Nikki Haley weighs in on a two-state solution for Israel and Palestinians

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DERRY, N.H. — Former United Nations Ambassador Nikki Haley weighed in on a two-state solution Tuesday, arguing that “it is not a true conversation” because Palestinians and Iran “don’t want it,” ahead of the expected end of a temporary truce between Israel and Hamas.

Asked by a voter at a town hall here if a two-state solution is possible between Israel and the Palestinians, the 2024 GOP presidential candidate said that when she was working at the U.N., “it was never Israel opposing a two-state solution.”

“It was always the Palestinians and Iran opposing a two-state solution. They never wanted that because they wanted to eliminate Israel altogether,” she said, later adding, “Whatever Israel says they feel like will keep them safe, I will support.”

In 2017, Haley supported a two-state solution while she was the U.S. ambassador to the United Nations.

The voter who asked Haley the question also said that Hamas is “teaching their 5-year-olds how to use guns and hate Jews.”

Haley agreed with the voter. She went on to describe a visit to the United Nations Relief and Works Agency, which helps Palestinian refugees, saying that there was graffiti everywhere that demonstrated aggression toward Jews.

She also said they had textbooks that said things like “You have five Israeli soldiers, and you kill four Israeli soldiers, how many Israeli soldiers are left?” NBC News has not independently verified Haley’s description of her trip.

The former U.N. ambassador said she “had to fight the State Department bureaucracy to” stop giving away taxpayer dollars to that Palestinian organization, a move the Biden administration has since reversed.

In President Joe Biden’s remarks in Massachusetts on Friday on the release of hostages from Gaza, he talked about ending “this cycle of violence in the Middle east.”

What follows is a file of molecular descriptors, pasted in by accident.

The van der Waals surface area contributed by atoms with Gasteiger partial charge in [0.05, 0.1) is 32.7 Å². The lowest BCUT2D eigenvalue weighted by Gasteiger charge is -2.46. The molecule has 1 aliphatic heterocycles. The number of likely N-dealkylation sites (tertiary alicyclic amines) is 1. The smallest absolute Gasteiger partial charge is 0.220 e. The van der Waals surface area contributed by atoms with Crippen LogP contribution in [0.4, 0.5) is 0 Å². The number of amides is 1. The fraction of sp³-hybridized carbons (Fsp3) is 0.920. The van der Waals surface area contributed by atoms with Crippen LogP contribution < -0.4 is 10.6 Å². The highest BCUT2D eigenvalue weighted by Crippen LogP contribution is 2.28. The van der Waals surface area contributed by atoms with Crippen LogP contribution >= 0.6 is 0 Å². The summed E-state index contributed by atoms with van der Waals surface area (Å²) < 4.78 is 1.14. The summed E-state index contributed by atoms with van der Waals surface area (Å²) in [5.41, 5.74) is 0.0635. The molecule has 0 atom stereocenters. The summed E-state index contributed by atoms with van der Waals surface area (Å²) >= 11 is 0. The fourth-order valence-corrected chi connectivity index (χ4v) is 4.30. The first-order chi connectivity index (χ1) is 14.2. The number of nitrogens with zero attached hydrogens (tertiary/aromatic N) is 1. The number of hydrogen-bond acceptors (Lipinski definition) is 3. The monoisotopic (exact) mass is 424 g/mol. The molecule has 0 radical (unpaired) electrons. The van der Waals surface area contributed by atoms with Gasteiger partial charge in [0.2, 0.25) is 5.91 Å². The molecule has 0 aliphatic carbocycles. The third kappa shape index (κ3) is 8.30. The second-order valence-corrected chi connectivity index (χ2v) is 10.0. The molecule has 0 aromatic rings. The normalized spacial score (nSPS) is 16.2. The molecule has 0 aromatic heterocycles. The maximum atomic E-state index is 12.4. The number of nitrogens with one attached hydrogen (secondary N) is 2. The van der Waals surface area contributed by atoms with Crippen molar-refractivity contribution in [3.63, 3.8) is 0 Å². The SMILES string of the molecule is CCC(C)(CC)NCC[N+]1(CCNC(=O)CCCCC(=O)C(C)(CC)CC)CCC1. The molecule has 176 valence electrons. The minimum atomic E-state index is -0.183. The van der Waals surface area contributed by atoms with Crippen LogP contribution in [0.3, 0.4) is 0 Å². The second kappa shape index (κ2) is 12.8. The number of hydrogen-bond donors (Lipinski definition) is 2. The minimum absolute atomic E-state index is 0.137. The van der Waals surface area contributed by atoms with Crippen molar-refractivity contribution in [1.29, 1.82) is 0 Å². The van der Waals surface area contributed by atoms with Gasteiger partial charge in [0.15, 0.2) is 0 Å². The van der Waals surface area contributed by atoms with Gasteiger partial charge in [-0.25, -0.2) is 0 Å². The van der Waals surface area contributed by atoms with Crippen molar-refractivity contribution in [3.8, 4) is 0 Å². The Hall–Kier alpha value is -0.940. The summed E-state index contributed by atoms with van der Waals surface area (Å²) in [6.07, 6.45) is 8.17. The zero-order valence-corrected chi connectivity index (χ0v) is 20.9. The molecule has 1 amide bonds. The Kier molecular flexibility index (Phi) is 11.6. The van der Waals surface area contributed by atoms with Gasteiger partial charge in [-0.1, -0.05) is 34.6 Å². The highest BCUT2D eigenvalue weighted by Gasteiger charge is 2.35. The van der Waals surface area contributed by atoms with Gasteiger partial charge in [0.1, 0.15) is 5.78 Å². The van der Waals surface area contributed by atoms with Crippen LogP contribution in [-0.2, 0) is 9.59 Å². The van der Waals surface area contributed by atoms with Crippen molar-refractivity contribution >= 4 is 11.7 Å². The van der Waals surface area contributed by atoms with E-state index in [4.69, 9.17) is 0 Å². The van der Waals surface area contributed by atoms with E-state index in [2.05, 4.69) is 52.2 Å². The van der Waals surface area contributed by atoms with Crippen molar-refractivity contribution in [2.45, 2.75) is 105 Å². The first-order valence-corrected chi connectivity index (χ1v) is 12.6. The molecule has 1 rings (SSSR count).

“We renew our resolve to pursue this two-state solution where Israelis and Palestinians can one day live side by side in a two-state solution with equal measure of freedom and dignity, two states for two peoples,” he said.

Other 2024 candidates have also commented on the idea of a two-state solution since Hamas’ attack.

While speaking at the Republican Jewish Coalition leadership summit in October, Florida Gov. Ron DeSantis said: “Stop trying to say that it’s incumbent upon Israel to adopt a ‘two-state solution.’ Can you please explain to me, how are you supposed to have a two-state solution with people that don’t believe in your right to exist as a Jewish state? It doesn’t happen, you can’t do it.”

Asked about a two-state solution during a campaign stop in Creston, Iowa, in mid-November, businessman Vivek Ramaswamy said: “I don’t support a two-state solution. No, that’s Israel’s decision to make.”

In late October, former New Jersey Gov. Chris Christie said “yes” when asked if a two-state solution was still possible as fighting intensified in the Israel-Hamas war.

Former President Donald Trump has not directly addressed a two-state solution since the Oct. 7 attack, but as president in January 2020, he released a Middle East peace plan with what he called a “realistic two-state solution,” which was rejected by Palestinian leaders.

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